Of Realism and Optimism in Confederate Richmond

February 23, 1865 (Thursday)

For the Southern command, this was not a day for optimism. Sherman’s army was steamrolling through South Carolina, slashing and consuming a swath before them. Wilmington, North Carolina had fallen, and there seemed to be nothing at all that could stop Sherman from uniting with Grant. But still, through this, General Lee was practical, if not somewhat optimistic.

Lee photographed by Alexander Gardner, February 18, 1865.
Lee photographed by Alexander Gardner, February 18, 1865.

Writing to Jefferson Davis, Lee informed the president that he had “directed all the available troops in the Southern Dept to be concentrated, with a view to embarrass, if they can not arrest Shermans progress.” At the very least, Lee wanted the forces in the Carolinas to unite and stop Sherman from joining with General Schofield, who had just taken Wilmington. Lee believed that Sherman could be heading to the coast, where he would be supplied and even reinforced. If they could only keep him from receiving more sustenance, they might be able to get out of this alive.

The Confederates in those reaches seemed to Lee to be “much scattered,” but he understood that they could be united, and thought Joe Johnston, who had been once sacked as the commander of the Army of Tennessee, was the man to lead them again. Lee promised Davis that “I shall do all in my power to strengthen him.” For once, Lee was not just paying lip service to such an idea.

He admitted that if Johnston’s united troops were backed across the Roanoke River, it would “necessitate the abandonment of our position on James river, for which contingency every preparation should be made.”

This was hardly the first time Lee mentioned that Richmond might need to be abandoned, and the War Department was beginning to take notice. The Assistant Secretary of War, John Archibald Campbell, posed to John Breckinridge, the Secretary of War, several questions. He pointed out that they “should take instruction from lessons afforded by Nashville, Memphis, New Orleans, Norfolk, Atlanta, Savannah, Columbia, and Wilmington.”

He continued: “It is already fairly in the contingencies of the campaign that Richmond will be evacuated. General Lee has not expressed confidence in his ability to hold it for some time, and has more than once intimated that it might be necessary to withdraw from it.”

Then came the questions. If Richmond fell, where would the government meet? Which departments would be sustained? What about the archives? Could the Quartermaster-General be kept in the loop to make things like transportation a bit easier? When should the citizens and the Virginia state government be notified?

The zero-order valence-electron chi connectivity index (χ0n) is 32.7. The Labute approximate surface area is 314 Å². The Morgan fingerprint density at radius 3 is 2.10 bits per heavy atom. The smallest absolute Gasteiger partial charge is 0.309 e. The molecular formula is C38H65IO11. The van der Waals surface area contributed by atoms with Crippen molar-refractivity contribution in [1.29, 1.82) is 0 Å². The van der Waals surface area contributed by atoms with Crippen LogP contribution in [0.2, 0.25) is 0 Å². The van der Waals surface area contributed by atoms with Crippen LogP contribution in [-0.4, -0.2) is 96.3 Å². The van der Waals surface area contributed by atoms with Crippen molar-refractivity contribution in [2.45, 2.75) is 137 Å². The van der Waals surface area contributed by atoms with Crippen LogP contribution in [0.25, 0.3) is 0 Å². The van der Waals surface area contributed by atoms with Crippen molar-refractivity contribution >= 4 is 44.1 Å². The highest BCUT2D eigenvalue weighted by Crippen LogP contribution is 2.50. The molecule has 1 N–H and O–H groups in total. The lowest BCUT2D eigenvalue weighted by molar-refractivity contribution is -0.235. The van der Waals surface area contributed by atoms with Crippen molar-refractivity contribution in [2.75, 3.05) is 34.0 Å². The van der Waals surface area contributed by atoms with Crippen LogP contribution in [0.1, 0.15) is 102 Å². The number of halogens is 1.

“At no time previously within my knowledge have the military leaders spoken with so much hesitation as to the future,” Campbell concluded, “at not time has the embarrassment as to supplies been so great; at no time have the embarrassments attending the holding of Richmond been apparently greater.” In closing, he urged Breckinridge to adopt some kind of policy.

Smilin' James Longstreet
Smilin’ James Longstreet

If there was one person who was more optimistic than the rest, it was James Longstreet, one who may not be remembered as being a positive specter. Longstreet had a plan, and even if it was controversial, he thought it a good idea.

He was convinced that “Sherman’s move was aimed at Richmond” and that the Southern armies should also unite in or near the city. Supplies were needed, and Longstreet thought that it was not too late to snatch the gold from the citizenry and “the vaults in which it is stored.”

That was not all. Though the South was having a bit of a manpower crisis, he figured that 8,000 to 10,000 men could be gotten in Richmond “by taking everyone who is able to bear arms.” These spring soldiers would not be attacking, of course. They would be filling the trenches so that what was left of the veterans could attack.

“If such a force can be raised and put in my lines it can hold them, I think, and my corps can run down to the relief of General Beauregard, or it may be moved over to our right, and hold Grant in check, so that Sherman will be obliged to unite with him, or seek a base a New Berne or Wilmington. This would give Beauregard [and Johnston] and Bragg time to unite their forces to meet Sherman and Schofield here, or wherever they may appear.

“I am of the opinion that there is not much fight in Grant’s army, and there can’t be a great deal in Sherman’s after his long march. I believe, therefore, that we can beat either back, by a little skillful handling of our men. We shall lose more men by a move than by a battle. It is true that we might be compelled to move after the battle, but I think not. If we fight Sherman as I suggest, we shall surely drive him to the water for fresh supplies, even if we are not otherwise successful. Then we shall have time to concentrate as soon as Grant, and to reopen our line of communication with the south.”

Longstreet admitted that “my ideas are given rather hastily” and it was not too difficult to understand that he was brainstorming. Still, in a sea of depression, Longstreet seemed to be the only one thinking of victory rather than fighting the long defeat.1



  1. Sources: Official Records, Series 1, Vol. 46, Part 2, p1252-1254; Papers of Jefferson Davis, Vol. 11. []

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